The track plan that I have devised consists of a single track which forms an oval continuous run. At the back of the layout, a length of track will be linked to the continuous run to provide rolling stock storage. This track formation is known as a passing loop, and on the layout it will be hidden from view. This will provide a 'behind the scenes' area (called a fiddle yard) where trains can be manipulated by the operator.
At the front of the layout, a second passing loop (this time visible) will be laid, to enable trains travelling in opposite directions to pass one another on the single track. In addition, one of the tracks will have a station platform. Within the vicinity of the station, a further length of track will be laid which will form sidings where goods trains will operate. (A siding is a spur of track, situated away from the main running lines, which are used for the loading, unloading, shunting or storage of wagons).
In order to simplify the above explanation, see the accompanying diagram which shows the proposed track plan.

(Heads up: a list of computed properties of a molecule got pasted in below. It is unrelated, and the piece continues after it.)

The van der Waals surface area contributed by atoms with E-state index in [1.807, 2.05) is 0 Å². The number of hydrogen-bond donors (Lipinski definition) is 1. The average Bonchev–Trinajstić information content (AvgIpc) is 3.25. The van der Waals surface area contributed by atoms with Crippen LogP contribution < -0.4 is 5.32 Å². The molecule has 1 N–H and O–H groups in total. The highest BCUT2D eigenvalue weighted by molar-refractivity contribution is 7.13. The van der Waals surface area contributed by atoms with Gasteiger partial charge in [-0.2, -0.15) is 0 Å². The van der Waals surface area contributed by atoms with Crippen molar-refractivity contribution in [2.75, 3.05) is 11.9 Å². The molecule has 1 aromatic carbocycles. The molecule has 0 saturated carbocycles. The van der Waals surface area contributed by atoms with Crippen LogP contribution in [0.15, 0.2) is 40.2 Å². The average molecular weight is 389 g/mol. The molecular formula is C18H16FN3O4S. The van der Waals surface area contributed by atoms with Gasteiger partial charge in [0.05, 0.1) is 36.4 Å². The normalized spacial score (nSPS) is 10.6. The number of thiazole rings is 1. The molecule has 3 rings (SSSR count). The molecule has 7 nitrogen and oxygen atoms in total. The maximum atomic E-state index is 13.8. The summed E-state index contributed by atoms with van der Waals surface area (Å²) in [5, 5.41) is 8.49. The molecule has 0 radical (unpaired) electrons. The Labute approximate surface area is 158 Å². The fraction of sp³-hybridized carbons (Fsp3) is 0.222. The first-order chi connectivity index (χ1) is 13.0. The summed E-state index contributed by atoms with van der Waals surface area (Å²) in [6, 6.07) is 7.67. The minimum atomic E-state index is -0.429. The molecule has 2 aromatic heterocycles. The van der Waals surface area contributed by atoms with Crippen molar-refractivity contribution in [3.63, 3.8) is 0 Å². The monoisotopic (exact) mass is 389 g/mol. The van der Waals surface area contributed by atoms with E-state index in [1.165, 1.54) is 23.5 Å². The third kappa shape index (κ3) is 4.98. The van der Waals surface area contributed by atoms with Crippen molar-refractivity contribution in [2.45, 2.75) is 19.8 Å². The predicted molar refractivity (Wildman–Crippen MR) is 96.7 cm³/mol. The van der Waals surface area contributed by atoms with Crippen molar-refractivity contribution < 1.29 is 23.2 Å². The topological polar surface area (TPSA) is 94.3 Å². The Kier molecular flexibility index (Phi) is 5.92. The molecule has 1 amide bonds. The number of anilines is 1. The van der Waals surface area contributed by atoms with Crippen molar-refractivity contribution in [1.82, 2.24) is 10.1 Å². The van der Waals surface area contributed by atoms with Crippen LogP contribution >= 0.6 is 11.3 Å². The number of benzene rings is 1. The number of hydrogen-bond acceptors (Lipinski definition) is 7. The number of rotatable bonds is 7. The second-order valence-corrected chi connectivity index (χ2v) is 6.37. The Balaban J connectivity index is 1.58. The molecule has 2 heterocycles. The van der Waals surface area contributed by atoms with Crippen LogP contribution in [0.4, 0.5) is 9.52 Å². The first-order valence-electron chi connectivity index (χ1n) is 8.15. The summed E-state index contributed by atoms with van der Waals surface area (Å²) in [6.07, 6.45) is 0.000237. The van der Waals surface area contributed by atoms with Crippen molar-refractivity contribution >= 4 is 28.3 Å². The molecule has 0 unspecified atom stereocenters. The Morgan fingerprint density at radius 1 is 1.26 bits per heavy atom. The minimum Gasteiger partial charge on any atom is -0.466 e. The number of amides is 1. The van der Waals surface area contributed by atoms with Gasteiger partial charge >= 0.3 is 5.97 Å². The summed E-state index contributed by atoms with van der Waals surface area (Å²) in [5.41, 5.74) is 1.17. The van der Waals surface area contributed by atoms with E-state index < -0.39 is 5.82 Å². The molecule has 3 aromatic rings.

At this stage it is appropriate to mention some ideas about scenery. One side of the layout will incorporate a tunnel which will hide one of the sharp curves of the continuous run, whilst the sharp curve on the other side will be disguised by a wooded area. The main focus of the layout will be a station; I am also hoping to incorporate a cotton mill - this provides a plausible reason for the railways being, as trains will bring imported raw cotton to the mill and then take the finished product away again. Historically, mills would be sited near a water source in order to provide the power for them, and this would be bought to the mill in man-made water troughs called 'soughs' (a Derbyshire term). The background scenery is intended to be largely rural, with perhaps the beginning of a village fading into the distance. The combination of these elements has provided the name for the layout - "Sough Lea" (lea being a term for a meadow, or piece of ground). The detail of the scenery will be described in later articles dealing with this topic.